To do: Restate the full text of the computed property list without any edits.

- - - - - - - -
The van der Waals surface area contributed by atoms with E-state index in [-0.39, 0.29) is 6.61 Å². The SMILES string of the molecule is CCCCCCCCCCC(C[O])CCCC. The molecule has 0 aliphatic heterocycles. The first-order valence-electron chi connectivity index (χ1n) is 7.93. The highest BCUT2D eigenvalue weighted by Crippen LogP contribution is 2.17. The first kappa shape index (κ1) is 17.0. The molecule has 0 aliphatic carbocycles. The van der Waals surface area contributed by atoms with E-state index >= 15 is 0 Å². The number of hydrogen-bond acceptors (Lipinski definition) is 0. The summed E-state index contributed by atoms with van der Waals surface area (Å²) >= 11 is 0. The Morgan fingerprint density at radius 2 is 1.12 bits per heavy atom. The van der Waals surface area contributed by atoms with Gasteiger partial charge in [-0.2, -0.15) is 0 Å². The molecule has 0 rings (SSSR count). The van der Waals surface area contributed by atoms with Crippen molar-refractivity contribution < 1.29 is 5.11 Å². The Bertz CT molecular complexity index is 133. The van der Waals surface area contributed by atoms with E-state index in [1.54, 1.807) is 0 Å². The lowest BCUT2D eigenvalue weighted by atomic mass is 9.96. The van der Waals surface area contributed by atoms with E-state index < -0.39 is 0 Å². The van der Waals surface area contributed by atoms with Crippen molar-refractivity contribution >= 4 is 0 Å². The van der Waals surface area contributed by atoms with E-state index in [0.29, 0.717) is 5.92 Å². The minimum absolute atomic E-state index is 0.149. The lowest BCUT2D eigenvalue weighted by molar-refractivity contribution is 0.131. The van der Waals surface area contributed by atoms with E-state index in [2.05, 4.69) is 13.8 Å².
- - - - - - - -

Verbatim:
The van der Waals surface area contributed by atoms with E-state index in [-0.39, 0.29) is 6.61 Å². The SMILES string of the molecule is CCCCCCCCCCC(C[O])CCCC. The molecule has 0 aliphatic heterocycles. The first-order valence-electron chi connectivity index (χ1n) is 7.93. The highest BCUT2D eigenvalue weighted by Crippen LogP contribution is 2.17. The first kappa shape index (κ1) is 17.0. The molecule has 0 aliphatic carbocycles. The van der Waals surface area contributed by atoms with E-state index >= 15 is 0 Å². The number of hydrogen-bond acceptors (Lipinski definition) is 0. The summed E-state index contributed by atoms with van der Waals surface area (Å²) >= 11 is 0. The Morgan fingerprint density at radius 2 is 1.12 bits per heavy atom. The van der Waals surface area contributed by atoms with Gasteiger partial charge in [-0.2, -0.15) is 0 Å². The molecule has 0 rings (SSSR count). The van der Waals surface area contributed by atoms with Crippen molar-refractivity contribution < 1.29 is 5.11 Å². The Bertz CT molecular complexity index is 133. The van der Waals surface area contributed by atoms with E-state index in [1.54, 1.807) is 0 Å². The lowest BCUT2D eigenvalue weighted by atomic mass is 9.96. The van der Waals surface area contributed by atoms with E-state index < -0.39 is 0 Å². The van der Waals surface area contributed by atoms with Crippen molar-refractivity contribution >= 4 is 0 Å². The van der Waals surface area contributed by atoms with E-state index in [0.29, 0.717) is 5.92 Å². The minimum absolute atomic E-state index is 0.149. The lowest BCUT2D eigenvalue weighted by molar-refractivity contribution is 0.131. The van der Waals surface area contributed by atoms with E-state index in [2.05, 4.69) is 13.8 Å².